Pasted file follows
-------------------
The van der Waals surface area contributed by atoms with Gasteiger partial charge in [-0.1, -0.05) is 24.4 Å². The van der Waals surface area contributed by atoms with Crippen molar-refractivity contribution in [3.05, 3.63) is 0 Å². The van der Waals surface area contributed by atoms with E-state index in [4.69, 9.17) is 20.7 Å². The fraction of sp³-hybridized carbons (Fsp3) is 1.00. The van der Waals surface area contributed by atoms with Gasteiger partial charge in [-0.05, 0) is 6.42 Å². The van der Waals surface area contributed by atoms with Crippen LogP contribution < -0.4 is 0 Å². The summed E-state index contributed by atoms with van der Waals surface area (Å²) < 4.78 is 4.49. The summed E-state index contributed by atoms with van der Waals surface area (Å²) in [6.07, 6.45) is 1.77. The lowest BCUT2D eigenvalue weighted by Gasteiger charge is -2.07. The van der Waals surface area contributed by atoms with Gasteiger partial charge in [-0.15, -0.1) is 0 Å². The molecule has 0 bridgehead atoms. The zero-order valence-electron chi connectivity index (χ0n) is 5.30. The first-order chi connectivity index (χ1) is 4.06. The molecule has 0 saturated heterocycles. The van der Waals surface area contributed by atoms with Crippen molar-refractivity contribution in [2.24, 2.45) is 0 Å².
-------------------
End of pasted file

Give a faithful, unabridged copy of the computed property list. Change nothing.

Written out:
The van der Waals surface area contributed by atoms with Gasteiger partial charge in [-0.1, -0.05) is 24.4 Å². The van der Waals surface area contributed by atoms with Crippen molar-refractivity contribution in [3.05, 3.63) is 0 Å². The van der Waals surface area contributed by atoms with E-state index in [4.69, 9.17) is 20.7 Å². The fraction of sp³-hybridized carbons (Fsp3) is 1.00. The van der Waals surface area contributed by atoms with Gasteiger partial charge in [-0.05, 0) is 6.42 Å². The van der Waals surface area contributed by atoms with Crippen LogP contribution < -0.4 is 0 Å². The summed E-state index contributed by atoms with van der Waals surface area (Å²) < 4.78 is 4.49. The summed E-state index contributed by atoms with van der Waals surface area (Å²) in [6.07, 6.45) is 1.77. The lowest BCUT2D eigenvalue weighted by Gasteiger charge is -2.07. The van der Waals surface area contributed by atoms with Gasteiger partial charge in [-0.15, -0.1) is 0 Å². The molecule has 0 bridgehead atoms. The zero-order valence-electron chi connectivity index (χ0n) is 5.30. The first-order chi connectivity index (χ1) is 4.06. The molecule has 0 saturated heterocycles. The van der Waals surface area contributed by atoms with Crippen molar-refractivity contribution in [2.24, 2.45) is 0 Å².